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Chapter 12: Philosophy of Education



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Chapter Summary
  1. Behind every school and every teacher is a set of related beliefs-a philosophy of education-that influences what and how students are taught. Philosophies of education are based on the way that schools and teachers resolve the various philosophical questions that have puzzled Western thinkers since the time of the ancient Greeks.

  2. Socrates, Plato, and Aristotle are the three most legendary ancient Greek philosophers. Socrates is hailed today as the personification of wisdom and the philosophical life. He gave rise to what is now called the Socratic method, in which the teacher repeatedly questions students to help them clarify their own deepest thoughts.

  3. Plato, Socrates' pupil, crafted eloquent dialogues that present different philosophical positions on a number of profound questions. He believed that a realm of externally existing "ideas," or "forms," underlies the physical world.

  4. Aristotle, Plato's pupil, was remarkable for the breadth as well as the depth of his knowledge. He provided a synthesis of Plato's belief in the universal, spiritual forms and a scientist's belief in the physical world we observe through our senses. He taught that the virtuous life consists of controlling desires by reason and by the moderate path between extremes.

  5. Philosophical questions include the following: Is reality composed solely of matter? Is it characterized by constant progress through time (metaphysics)? What is the basis of human knowledge (epistemology)? What is the nature of the good life (ethics)? The just society (political philosophy)? Beauty (aesthetics)? What are the principles behind human reasoning (logic)?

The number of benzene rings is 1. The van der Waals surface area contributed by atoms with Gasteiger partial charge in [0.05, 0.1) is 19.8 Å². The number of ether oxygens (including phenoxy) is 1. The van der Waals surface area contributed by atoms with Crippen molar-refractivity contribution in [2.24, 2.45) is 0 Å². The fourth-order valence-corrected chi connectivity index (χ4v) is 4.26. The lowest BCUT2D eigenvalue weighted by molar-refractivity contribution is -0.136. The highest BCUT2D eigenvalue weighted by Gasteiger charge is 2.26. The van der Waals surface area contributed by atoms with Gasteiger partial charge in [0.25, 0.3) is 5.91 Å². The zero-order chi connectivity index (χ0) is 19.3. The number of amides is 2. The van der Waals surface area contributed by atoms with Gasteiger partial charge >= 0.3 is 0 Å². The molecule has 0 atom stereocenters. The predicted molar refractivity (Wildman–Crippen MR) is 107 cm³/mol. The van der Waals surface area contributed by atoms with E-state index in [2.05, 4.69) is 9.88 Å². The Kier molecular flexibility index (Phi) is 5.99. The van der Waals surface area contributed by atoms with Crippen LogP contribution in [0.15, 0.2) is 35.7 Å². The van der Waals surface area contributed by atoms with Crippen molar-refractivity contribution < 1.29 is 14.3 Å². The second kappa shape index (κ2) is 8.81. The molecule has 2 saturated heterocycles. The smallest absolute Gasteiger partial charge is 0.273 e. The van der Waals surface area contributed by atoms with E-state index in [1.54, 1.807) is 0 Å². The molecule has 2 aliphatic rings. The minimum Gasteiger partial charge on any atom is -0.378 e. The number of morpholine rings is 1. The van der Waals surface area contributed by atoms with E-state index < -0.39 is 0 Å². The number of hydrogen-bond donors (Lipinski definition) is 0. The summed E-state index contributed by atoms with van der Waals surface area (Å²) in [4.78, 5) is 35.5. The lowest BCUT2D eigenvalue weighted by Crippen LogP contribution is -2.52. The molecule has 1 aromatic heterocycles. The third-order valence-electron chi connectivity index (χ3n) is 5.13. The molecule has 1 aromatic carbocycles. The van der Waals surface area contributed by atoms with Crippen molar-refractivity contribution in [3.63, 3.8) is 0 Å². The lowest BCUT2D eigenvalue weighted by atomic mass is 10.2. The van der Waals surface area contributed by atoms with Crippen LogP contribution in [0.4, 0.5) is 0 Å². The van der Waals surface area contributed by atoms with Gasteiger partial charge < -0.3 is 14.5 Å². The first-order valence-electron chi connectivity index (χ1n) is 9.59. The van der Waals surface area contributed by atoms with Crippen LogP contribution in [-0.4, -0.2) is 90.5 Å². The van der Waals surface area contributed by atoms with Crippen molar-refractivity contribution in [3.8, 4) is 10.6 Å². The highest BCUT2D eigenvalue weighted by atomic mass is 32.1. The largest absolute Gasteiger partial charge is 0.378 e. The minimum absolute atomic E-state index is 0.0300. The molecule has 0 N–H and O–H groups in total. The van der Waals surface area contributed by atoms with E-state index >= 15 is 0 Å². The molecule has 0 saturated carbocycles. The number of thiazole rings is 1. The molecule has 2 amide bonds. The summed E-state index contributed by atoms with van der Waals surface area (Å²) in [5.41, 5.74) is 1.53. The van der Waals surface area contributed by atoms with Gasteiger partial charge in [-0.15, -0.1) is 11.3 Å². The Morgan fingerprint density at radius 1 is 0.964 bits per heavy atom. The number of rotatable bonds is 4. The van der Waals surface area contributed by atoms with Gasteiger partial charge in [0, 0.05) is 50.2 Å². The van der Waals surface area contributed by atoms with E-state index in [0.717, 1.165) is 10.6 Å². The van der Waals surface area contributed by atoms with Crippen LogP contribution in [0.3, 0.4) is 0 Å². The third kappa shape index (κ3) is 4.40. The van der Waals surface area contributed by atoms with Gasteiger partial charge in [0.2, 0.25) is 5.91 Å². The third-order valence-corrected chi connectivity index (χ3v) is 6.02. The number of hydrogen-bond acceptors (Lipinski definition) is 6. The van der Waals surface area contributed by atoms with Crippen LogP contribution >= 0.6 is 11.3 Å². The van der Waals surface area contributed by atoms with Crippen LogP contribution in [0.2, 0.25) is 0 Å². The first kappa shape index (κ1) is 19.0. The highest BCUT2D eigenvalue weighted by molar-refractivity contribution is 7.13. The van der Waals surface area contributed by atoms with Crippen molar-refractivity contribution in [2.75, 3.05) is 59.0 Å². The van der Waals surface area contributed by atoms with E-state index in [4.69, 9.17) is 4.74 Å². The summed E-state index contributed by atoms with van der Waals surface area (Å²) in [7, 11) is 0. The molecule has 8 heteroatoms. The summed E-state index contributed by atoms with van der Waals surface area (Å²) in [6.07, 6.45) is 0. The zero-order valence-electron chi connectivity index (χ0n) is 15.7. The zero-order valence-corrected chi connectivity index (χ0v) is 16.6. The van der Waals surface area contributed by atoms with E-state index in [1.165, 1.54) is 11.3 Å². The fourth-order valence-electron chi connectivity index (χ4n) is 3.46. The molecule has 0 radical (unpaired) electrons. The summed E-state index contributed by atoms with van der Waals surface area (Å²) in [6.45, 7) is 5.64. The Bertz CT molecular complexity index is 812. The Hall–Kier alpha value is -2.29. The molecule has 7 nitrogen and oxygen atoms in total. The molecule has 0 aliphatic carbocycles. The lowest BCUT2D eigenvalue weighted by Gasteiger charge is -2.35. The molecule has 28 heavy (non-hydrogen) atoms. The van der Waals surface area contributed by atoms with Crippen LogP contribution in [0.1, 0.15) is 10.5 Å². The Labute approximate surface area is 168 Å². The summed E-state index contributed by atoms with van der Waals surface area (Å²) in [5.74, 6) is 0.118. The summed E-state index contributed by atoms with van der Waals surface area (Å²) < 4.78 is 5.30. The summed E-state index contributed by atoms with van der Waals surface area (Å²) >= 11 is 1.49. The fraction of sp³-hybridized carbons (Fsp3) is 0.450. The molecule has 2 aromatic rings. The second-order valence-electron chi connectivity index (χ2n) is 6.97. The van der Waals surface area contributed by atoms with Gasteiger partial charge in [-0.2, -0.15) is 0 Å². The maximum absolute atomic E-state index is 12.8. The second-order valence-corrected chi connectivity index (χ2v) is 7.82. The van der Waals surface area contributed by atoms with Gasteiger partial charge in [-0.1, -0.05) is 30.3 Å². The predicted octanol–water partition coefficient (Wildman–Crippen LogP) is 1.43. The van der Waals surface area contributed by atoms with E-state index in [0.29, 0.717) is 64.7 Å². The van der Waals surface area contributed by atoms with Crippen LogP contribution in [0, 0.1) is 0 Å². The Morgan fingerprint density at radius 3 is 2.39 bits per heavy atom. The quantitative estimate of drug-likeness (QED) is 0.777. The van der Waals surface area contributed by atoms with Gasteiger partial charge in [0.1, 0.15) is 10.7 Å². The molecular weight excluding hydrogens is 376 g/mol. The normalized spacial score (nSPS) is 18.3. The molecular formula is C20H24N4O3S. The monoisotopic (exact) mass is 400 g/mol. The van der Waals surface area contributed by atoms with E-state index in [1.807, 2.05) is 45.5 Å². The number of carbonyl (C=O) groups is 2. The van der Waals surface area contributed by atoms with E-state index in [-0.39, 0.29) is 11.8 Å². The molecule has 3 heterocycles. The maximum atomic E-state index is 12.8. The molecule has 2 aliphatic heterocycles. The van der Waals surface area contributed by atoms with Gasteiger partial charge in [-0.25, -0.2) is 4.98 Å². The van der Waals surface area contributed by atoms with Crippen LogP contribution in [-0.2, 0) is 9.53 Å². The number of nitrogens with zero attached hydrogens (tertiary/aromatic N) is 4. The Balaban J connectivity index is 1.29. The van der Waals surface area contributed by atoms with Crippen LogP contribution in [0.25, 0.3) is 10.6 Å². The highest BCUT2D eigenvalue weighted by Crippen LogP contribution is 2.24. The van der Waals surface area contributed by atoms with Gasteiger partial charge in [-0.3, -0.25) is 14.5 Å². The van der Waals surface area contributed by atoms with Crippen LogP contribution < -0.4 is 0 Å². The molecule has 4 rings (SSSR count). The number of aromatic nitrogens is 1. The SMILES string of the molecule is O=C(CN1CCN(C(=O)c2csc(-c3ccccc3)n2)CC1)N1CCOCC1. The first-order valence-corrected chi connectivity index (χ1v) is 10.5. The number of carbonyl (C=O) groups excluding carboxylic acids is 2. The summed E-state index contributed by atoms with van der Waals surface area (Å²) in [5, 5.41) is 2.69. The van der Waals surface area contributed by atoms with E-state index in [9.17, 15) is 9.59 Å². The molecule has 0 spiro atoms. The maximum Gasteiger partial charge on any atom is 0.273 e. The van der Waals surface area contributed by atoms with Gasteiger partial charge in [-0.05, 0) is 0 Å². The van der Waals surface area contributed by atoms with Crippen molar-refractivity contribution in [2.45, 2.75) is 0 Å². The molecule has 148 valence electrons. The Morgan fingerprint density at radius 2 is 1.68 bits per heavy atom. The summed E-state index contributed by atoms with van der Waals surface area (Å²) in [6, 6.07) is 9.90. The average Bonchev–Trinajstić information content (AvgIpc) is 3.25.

6. This chapter presents five educational philosophies: essentialism, perennialism, progressivism, existentialism, and behaviorism. Essentialism focuses on teaching whatever academic and moral knowledge is needed for children to become productive citizens. Essentialists urge that schools get back to the basics; they believe in a strong core curriculum and high academic standards.

  7. Progressivism is based largely on the belief that lessons must seem relevant to the students in order for them to learn. Consequently, the curriculum of a progressivist school is built around the personal experiences, interests, and needs of the students.

  8. Perennialism focuses on the universal truths that have withstood the test of time. Perennialists urge that students read the Great Books and develop their understanding of the philosophical concepts that underlie human knowledge.

  9. Existentialism is derived from the belief in human free will. Students in existentialist schools are allowed to control their own education. They are encouraged to understand and appreciate their uniqueness and to assume responsibility for their actions.

  10. Behaviorism is founded on the view that human beings are primarily the product of their environment and that children can become moral, intelligent people if they are rewarded for proper behavior. Behaviorists break down material into small lessons, test students after each lesson, and reward students for proper responses.

  11. While essentialism is currently the most popular of these five educational philosophies, there also exist schools based primarily on each of the other four philosophies. Many schools do not ascribe to any one of these philosophies in a pure form; they are considered eclectic in approach.

  12. You should continue to develop and reflect on your own philosophy of education; it will shape the kind of teacher you become.



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